Thursday, April 26, 2018

Classical music of the past 100 years [5] 1958-1967

Too many listeners of classical music think that over the past 100 years or so, nothing worthwhile has been composed. In this recurring series, I will be posting one composition per year from 1918 until 2017, with every selected composer featuring only once (and not necessarily with their imo best work). I'm aiming for composers who represent the more modern age, skipping many famous names from before 1918 who also composed in this time slot (such as Sibelius and Richard Strauss). Overall I wanted to get a reasonable mix of symphonies, concertos, other orchestral works, chamber music, solo instrumental compositions, and vocal creations, but excluding opera altogether. I have grouped the works per period of ten years, with one post per month for each subsequent decade. Youtube links are not included as they tend to disappear with time - they are easily googled anyway. If you like classical music, but are reluctant to explore the 20th and 21st century works, this series of posts might give you a bit of a nudge to start listening.
  • 1958 Britten - Nocturne
  • 1959 Poulenc - Gloria
  • 1960 Penderecki - Threnody to the Victims of Hiroshima
  • 1961 Leifs - Hekla
  • 1962 Cowell - Symphony 16 'Icelandic' 
  • 1963 Bernstein - Symphony 3 'Kaddish'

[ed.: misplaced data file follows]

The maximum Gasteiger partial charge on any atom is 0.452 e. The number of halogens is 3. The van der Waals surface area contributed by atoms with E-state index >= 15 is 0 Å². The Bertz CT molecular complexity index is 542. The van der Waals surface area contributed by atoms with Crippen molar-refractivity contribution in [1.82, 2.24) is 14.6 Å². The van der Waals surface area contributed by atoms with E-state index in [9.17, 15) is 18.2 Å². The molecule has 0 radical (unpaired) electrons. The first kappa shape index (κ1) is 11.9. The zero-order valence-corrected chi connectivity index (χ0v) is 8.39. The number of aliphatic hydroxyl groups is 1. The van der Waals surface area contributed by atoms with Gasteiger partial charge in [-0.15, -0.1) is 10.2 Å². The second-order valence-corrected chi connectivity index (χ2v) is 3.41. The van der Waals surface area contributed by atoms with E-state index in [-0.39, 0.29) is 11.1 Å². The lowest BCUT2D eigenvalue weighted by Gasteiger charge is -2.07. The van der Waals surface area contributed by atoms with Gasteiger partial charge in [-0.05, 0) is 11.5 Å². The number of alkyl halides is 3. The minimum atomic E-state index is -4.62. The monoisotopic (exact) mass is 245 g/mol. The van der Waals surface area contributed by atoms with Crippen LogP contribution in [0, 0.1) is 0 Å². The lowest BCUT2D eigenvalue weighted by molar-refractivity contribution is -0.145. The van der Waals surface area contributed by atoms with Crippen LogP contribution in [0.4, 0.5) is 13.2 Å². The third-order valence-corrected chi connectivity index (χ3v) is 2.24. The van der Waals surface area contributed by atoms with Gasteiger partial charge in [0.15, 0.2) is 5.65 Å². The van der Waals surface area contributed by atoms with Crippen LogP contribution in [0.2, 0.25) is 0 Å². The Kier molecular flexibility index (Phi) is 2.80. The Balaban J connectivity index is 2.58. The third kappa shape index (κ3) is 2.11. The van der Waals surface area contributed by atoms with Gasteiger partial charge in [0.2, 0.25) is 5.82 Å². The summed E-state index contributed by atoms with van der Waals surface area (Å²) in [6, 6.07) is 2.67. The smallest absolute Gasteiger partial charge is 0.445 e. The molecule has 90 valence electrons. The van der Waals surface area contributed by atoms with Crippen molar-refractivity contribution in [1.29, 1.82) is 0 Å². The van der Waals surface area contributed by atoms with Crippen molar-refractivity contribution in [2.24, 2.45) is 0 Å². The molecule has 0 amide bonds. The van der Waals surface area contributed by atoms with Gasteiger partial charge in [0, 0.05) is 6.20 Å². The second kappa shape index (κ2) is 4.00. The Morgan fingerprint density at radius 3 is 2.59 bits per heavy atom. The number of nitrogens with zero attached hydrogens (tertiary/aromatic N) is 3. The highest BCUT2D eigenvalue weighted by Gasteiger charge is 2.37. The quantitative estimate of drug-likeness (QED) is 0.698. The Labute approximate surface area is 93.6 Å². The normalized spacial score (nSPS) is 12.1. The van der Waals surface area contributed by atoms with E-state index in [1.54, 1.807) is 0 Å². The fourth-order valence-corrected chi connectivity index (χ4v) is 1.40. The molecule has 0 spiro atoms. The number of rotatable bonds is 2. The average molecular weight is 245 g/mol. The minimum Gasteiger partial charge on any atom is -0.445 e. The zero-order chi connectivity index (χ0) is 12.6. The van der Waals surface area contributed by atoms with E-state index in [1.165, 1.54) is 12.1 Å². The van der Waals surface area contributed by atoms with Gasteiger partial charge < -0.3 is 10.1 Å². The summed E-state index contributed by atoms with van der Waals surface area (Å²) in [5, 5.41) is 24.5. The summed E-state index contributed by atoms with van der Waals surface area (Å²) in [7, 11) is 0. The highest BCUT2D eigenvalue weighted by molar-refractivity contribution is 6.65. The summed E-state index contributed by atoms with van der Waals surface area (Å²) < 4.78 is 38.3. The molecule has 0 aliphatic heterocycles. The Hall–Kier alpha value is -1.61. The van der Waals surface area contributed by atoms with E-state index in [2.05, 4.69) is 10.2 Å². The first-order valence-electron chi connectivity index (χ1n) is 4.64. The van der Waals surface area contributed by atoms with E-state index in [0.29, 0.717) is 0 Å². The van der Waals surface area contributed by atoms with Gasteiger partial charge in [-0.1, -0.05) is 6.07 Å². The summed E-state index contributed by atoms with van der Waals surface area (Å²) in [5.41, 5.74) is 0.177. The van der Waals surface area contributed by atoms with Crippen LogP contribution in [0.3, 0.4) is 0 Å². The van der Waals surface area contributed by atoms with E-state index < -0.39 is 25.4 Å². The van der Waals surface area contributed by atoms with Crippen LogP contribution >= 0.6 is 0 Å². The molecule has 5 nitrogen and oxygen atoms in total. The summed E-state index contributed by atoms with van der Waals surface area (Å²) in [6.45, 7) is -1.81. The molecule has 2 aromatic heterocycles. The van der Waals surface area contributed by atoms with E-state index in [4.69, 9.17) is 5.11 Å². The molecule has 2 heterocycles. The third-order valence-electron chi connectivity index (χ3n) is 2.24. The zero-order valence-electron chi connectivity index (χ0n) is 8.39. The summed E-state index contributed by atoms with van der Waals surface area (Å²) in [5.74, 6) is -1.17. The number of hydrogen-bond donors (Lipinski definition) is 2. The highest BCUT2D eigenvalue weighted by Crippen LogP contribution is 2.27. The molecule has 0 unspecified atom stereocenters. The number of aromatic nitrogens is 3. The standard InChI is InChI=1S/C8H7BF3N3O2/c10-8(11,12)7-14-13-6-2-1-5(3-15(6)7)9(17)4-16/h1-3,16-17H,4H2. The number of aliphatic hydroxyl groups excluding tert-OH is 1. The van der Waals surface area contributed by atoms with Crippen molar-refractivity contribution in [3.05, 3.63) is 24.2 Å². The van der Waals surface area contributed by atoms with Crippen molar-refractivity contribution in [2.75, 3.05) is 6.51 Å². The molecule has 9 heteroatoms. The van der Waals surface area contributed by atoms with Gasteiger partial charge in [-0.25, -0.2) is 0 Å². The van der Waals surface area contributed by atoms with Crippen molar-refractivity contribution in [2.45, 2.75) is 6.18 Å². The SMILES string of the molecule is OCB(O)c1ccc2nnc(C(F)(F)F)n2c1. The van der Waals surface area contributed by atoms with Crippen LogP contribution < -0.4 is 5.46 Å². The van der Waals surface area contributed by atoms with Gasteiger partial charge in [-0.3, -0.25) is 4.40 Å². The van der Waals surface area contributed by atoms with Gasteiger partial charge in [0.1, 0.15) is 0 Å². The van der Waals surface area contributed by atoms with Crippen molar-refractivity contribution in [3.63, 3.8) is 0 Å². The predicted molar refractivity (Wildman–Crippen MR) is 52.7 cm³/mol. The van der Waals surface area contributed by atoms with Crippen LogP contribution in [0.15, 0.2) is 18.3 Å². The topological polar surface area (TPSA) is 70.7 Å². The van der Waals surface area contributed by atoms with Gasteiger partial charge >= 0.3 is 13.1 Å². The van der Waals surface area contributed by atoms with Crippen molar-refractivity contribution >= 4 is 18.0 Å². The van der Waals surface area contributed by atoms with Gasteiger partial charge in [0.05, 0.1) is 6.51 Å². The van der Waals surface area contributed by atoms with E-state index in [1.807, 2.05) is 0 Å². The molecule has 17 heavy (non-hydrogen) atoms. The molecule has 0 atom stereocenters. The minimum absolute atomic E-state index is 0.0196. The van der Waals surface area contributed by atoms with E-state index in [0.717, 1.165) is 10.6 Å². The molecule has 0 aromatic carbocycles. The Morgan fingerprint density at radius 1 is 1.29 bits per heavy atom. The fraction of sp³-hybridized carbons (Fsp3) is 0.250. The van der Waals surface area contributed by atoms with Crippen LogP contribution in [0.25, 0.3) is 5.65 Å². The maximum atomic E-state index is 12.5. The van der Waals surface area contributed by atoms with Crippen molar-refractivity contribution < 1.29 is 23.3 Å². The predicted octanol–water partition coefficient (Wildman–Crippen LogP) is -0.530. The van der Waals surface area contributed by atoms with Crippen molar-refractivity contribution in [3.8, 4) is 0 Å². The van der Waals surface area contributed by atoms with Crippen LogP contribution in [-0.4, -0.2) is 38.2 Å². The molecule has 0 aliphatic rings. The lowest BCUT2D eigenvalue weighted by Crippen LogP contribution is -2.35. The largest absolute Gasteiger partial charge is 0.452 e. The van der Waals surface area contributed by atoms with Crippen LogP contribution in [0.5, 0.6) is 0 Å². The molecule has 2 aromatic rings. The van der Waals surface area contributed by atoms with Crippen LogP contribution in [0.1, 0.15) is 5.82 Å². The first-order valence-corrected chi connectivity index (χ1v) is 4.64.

• 1964 Shostakovich - String quartet 9
  • 1965 Tveitt - Hardanger fiddle concerto 2
  • 1966 Ligeti - Lux aeterna
  • 1967 Lutoslawski - Symphony 2
In this fifth helping, we have as usual a mix of well-known composers and more obscure ones. Bernstein may be best remembered for his conductor work and West Side Story, but he composed plenty of serious music, including three symphonies. Russia's Shostakovich is generally regarded as the most important composer of symphonies since Mahler, but I opted for one of his fascinating string quartets. UK's Britten is represented in the list with his orchestral song cycle Nocturne.  Even if you have not heard of Hungary's Ligeti, one of the big names of 20th century music, you may recognize this piece from the movie 2001: A space Oddyssey. Penderecki and Lutowslawski (together with Gorecki) are arguably the most important Polish composers of the 20th century, and are represented by two widely contrasting works. French composer Poulenc makes the cut with his impressive Gloria, and three less known names complete the list: Iceland's Leifs with one of his dramatic scores, American Cowell with an Iceland inspired symphony, and Norway's Tveitt with a work that also appeared in my Unusual Concertos series.

Copyright statement: image in public domain.

Wednesday, April 25, 2018


Genius is a recent TV series broadcast by National Geographic about the life stories of history's greatest minds. They have big names among the actors, and gorgeous posters to advertise for the series. I like this one best, depicting Samantha Colley as Pablo Picasso's lover and muse Dora Maar.

Copyright statement: lower resolution images of TV posters considered fair use.

Tuesday, April 24, 2018

Magnified reflections in a water spill